THE core business of banking is deposit taking and lending. The lending function is what generates revenue and profits for banks.
Banks through “fractional reserve banking” or put simply through the lending process create money.
This is inherent in the core business of banking. Business institutions require debt finance from banks to fund various projects. Where do businesses get the money to pay for operational expenses before they realise any revenues?
The main objective of the ban is to reduce the supply of local currency. Why? It is because the government blames banks for flooding the financial system with excess Zimbabwe dollars (Zimdollar), which in turn is causing inflation.
Is it true? Yes, but it is not only banks but those who access the money from these financial institutions. Previously, the government made another knee-jerk reaction to the long-running financial crisis by suspending Ecocash and the Zimbabwe Stock Exchange (ZSE) but the problem persisted.
But will the banks’ lending ban achieve the intended goal? In principle, the suspension should yield results as an artificial shortage of Zimdollars is already felt and the demand for local currency will rise.
Bank deposits in USD are almost 30-40% of total deposits. With the 4% tax on USD withdrawals likely to discourage institutions from withdrawing in similar currency, withdrawals are likely to be more in local currency. Tax payments made in local currency will require the Zimdollar. As such demand for local currency will surpass the limited supply of USD. Hence, this may temporarily stabilise the Zimdollar but creating a disaster in the banking sector.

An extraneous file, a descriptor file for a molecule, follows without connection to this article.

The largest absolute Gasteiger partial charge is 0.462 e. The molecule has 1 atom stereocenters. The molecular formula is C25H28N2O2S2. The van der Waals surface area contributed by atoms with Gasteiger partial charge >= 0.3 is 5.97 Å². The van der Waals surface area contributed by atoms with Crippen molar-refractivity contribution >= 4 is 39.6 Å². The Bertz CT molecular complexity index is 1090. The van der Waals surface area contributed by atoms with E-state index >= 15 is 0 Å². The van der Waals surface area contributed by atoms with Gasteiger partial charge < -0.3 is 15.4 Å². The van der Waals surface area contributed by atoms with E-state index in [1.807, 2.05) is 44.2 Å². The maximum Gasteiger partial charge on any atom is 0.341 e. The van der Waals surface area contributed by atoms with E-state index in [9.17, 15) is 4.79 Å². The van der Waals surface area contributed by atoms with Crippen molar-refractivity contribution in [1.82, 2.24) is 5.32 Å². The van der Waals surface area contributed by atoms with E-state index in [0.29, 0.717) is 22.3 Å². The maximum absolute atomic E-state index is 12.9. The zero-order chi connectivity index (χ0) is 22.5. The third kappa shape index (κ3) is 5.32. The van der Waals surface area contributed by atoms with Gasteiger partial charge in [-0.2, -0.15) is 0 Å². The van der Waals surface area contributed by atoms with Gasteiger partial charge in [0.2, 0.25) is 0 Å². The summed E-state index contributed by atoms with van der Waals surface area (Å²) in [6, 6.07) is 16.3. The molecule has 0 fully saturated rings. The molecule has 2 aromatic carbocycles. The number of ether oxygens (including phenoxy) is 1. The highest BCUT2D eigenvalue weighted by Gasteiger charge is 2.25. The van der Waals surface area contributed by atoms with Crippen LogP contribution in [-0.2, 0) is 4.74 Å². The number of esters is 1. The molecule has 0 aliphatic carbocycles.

However, the stability of the Zimdollar is not solely on money supply. There are other competing factors such as low production. Businesses have been hard hit by Covid-19 for two years. Industry wants to retool and needs financing, so cutting off access to credit will affect funding of production and payment of workers, in the short term.
This may result in shortage of products, which then forces prices to skyrocket and, again, fuel the currency slide. Job losses are inevitable.
Banking institutions get about 20-50% of their income from lending. The government ban will affect this. A drastic change in the core business of the sector will weaken an already fragile financial system. And microfinance institutions without diversities in revenue stream will shake.
All this legitimises the parallel market and individuals or businesses will illegally operate with usurious interest rates. The government is turning a blind eye on other macroeconomic fundamentals that bring about stability on local currency.
The policy changes negate a possible down slide on production, and upsurge in unemployment and restrictions on exports. These have a significant bearing on demand of Zimdollars and stability, thereof.
Hence, with the expected negative effects, the government must reverse the lending ban.